West Ranch pitcher Timmy Josten has a grandfather in a nursing home. Outfielder Evan Gellatly has family in Nebraska and Florida.
They can’t be at the Wildcats’ baseball games, but there’s a pretty good substitute.
Play-by-play announcer Ronnie Wald has been doing an audio and video broadcast of all West Ranch baseball games for over three and a half years.
“It’s great because we all know as parents there’s at least that fallback when ‘Oh, no, I can’t make it to that game’ and then we know that we can at least listen to Ronnie,” says Karen Garelick, mother of pitcher/second baseman Brenden Fisher.
Casey Burrill, West Ranch’s coach, always had the ambition of creating a live visual feed of his team’s games.
He had been experimenting with different ways of streaming the game when he met Wald during the Wildcats’ 2012 CIF-Southern Section semifinal appearance.
Wald offered his services, but the Cats ultimately went with another company. Wald, a freelance broadcaster who worked with multiple schools at the time, kept in touch with Burrill.
Eventually, he was given a trial run with the team.
“It was an end of the season game,” Wald says. “They were battling it out with Valencia and they plopped me down right behind the plate and I didn’t know anyone behind me and … everyone hears me.
“Those moments (when) people don’t know you, you have to suck it up and just go for it.”
Wald, 57, is now a staple at home, away and playoff games.
It took a bit of adjusting.
“Before Ronnie, it’s a regular baseball game and all the things you would picture,” Burrill says.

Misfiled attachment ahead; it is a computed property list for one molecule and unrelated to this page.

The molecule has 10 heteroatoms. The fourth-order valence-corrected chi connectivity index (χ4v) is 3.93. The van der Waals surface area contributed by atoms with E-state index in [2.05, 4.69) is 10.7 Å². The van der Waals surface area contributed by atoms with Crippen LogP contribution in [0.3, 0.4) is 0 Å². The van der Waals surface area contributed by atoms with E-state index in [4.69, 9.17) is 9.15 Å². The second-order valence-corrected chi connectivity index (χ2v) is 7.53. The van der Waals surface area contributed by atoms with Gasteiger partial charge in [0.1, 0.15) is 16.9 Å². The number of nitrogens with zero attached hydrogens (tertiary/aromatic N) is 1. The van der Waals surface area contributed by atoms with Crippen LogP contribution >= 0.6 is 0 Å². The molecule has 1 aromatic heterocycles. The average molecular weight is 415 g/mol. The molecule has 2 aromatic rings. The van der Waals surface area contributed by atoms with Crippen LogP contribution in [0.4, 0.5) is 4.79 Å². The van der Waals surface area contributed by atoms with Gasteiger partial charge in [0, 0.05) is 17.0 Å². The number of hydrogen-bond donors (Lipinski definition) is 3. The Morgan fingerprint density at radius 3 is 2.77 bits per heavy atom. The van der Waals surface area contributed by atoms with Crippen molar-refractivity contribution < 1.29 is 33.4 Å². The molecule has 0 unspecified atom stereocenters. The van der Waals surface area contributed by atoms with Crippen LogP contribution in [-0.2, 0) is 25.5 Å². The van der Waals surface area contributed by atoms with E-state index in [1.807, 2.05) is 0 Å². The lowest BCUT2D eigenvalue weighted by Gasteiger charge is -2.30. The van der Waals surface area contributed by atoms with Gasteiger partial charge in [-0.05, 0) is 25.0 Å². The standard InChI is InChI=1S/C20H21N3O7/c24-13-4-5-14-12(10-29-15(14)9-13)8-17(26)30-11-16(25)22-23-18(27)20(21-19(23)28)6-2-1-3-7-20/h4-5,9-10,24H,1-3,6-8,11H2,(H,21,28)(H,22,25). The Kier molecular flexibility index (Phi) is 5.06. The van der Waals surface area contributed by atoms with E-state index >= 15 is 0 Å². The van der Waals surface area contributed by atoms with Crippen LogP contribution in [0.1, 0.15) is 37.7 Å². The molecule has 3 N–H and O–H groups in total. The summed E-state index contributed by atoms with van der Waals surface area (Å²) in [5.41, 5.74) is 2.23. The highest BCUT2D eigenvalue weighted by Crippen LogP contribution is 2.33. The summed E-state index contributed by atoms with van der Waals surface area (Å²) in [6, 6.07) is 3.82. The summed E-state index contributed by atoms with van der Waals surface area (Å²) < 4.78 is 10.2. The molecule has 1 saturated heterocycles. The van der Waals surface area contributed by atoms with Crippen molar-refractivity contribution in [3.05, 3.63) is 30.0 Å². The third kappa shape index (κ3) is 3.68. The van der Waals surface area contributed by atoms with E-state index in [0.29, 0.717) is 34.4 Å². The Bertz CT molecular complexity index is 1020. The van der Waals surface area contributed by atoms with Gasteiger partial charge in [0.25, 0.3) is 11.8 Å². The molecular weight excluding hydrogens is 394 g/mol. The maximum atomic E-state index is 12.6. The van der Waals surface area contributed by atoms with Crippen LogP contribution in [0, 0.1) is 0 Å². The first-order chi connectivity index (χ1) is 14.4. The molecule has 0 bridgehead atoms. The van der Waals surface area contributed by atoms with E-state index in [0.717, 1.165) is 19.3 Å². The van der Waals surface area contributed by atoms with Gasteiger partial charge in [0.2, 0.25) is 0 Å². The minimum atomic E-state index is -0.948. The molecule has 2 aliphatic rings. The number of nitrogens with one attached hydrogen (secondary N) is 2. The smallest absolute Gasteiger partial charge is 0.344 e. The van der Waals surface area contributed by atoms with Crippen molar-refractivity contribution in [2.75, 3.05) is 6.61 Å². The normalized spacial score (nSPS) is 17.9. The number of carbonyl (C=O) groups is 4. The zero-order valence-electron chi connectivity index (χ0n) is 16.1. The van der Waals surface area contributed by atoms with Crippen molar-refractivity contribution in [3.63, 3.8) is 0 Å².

“Ronnie for the first year or two, it’s kind of strange. I think the parents weren’t quite sure what this was all about. Now I think all the parents, and certainly the players, agree it wouldn’t be the same having a game without Ronnie there.”
Other obstacles like paying royalties to the CIF in order to broadcast playoff games, technological difficulties and criticism from opposing team’s parents that at one point caused Wald to completely stop his broadcast have all occurred.
Nevertheless, Wald supported West Ranch, which has, in turn, supported him.
He’s built connections with the players, who see him as an almost necessary part of the game.
“He’s kind of our guy and we always know he’s there,” Josten says. “Listening to him is comforting. He always has something nice to say on and off the field.”
Every night before a start, Josten receives a phone call from Wald, who is perfecting his preparation for the forthcoming game.
“I have a method to my madness,” Wald says. “And most of the time if you happen to show up at the Saugus Inn at 1 or 2 a.m. or Denny’s in Sylmar, I’ll be there doing my stats. Color-coordinated, voluminous stats.”
A new feature to the broadcast this year is the “media center.” It’s an elevated platform behind the bleachers at West Ranch’s baseball field that Wald uses as a press box.
“I just showed up there in February and there it was, built and ready to go,” Wald says. “It was a beautiful surprise. It was a nondescript platform, but to me, it looked like a brand new Rolls-Royce.”
As for the future, Burrill says he envisions a more elaborate broadcast involving an on-field camera for enhanced audio and video.
But for now, Wald is focused on making the players “feel like Dodgers for a day.”
“I come back every year because they care about me and I care about them and the product,” Wald says. “And I do better work because of that.”